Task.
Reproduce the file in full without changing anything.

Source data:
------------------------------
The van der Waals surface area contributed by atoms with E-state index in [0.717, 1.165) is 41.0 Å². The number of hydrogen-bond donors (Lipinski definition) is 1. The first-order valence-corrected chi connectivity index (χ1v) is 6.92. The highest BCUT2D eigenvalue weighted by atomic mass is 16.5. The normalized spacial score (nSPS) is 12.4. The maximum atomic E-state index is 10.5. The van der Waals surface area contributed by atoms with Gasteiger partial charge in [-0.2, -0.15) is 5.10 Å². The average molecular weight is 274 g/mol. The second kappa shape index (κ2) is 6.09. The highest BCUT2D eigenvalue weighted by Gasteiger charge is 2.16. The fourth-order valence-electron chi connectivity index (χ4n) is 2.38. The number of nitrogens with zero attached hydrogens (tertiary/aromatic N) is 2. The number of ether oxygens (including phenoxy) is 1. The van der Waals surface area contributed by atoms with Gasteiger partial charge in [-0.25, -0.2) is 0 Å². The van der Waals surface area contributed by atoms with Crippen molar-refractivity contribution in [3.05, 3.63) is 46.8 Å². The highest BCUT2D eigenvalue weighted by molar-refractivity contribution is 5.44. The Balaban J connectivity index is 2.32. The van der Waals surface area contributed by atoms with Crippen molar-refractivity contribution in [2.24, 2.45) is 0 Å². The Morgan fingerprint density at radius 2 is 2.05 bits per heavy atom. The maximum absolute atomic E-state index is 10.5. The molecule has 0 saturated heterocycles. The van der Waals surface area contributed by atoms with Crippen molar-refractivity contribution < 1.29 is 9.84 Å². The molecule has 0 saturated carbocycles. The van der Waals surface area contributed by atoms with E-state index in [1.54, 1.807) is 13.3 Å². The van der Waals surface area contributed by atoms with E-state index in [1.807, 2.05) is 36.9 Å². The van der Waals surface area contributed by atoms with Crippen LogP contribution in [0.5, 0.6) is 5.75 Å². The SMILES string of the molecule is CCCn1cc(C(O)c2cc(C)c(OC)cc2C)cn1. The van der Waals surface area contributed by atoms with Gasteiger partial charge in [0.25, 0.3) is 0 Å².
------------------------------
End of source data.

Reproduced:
The van der Waals surface area contributed by atoms with E-state index in [0.717, 1.165) is 41.0 Å². The number of hydrogen-bond donors (Lipinski definition) is 1. The first-order valence-corrected chi connectivity index (χ1v) is 6.92. The highest BCUT2D eigenvalue weighted by atomic mass is 16.5. The normalized spacial score (nSPS) is 12.4. The maximum atomic E-state index is 10.5. The van der Waals surface area contributed by atoms with Gasteiger partial charge in [-0.2, -0.15) is 5.10 Å². The average molecular weight is 274 g/mol. The second kappa shape index (κ2) is 6.09. The highest BCUT2D eigenvalue weighted by Gasteiger charge is 2.16. The fourth-order valence-electron chi connectivity index (χ4n) is 2.38. The number of nitrogens with zero attached hydrogens (tertiary/aromatic N) is 2. The number of ether oxygens (including phenoxy) is 1. The van der Waals surface area contributed by atoms with Gasteiger partial charge in [-0.25, -0.2) is 0 Å². The van der Waals surface area contributed by atoms with Crippen molar-refractivity contribution in [3.05, 3.63) is 46.8 Å². The highest BCUT2D eigenvalue weighted by molar-refractivity contribution is 5.44. The Balaban J connectivity index is 2.32. The van der Waals surface area contributed by atoms with Crippen molar-refractivity contribution in [2.24, 2.45) is 0 Å². The Morgan fingerprint density at radius 2 is 2.05 bits per heavy atom. The maximum absolute atomic E-state index is 10.5. The molecule has 0 saturated heterocycles. The van der Waals surface area contributed by atoms with Crippen molar-refractivity contribution < 1.29 is 9.84 Å². The molecule has 0 saturated carbocycles. The van der Waals surface area contributed by atoms with E-state index in [1.54, 1.807) is 13.3 Å². The van der Waals surface area contributed by atoms with E-state index in [1.807, 2.05) is 36.9 Å². The van der Waals surface area contributed by atoms with Crippen LogP contribution in [0.5, 0.6) is 5.75 Å². The SMILES string of the molecule is CCCn1cc(C(O)c2cc(C)c(OC)cc2C)cn1. The van der Waals surface area contributed by atoms with Gasteiger partial charge in [0.25, 0.3) is 0 Å².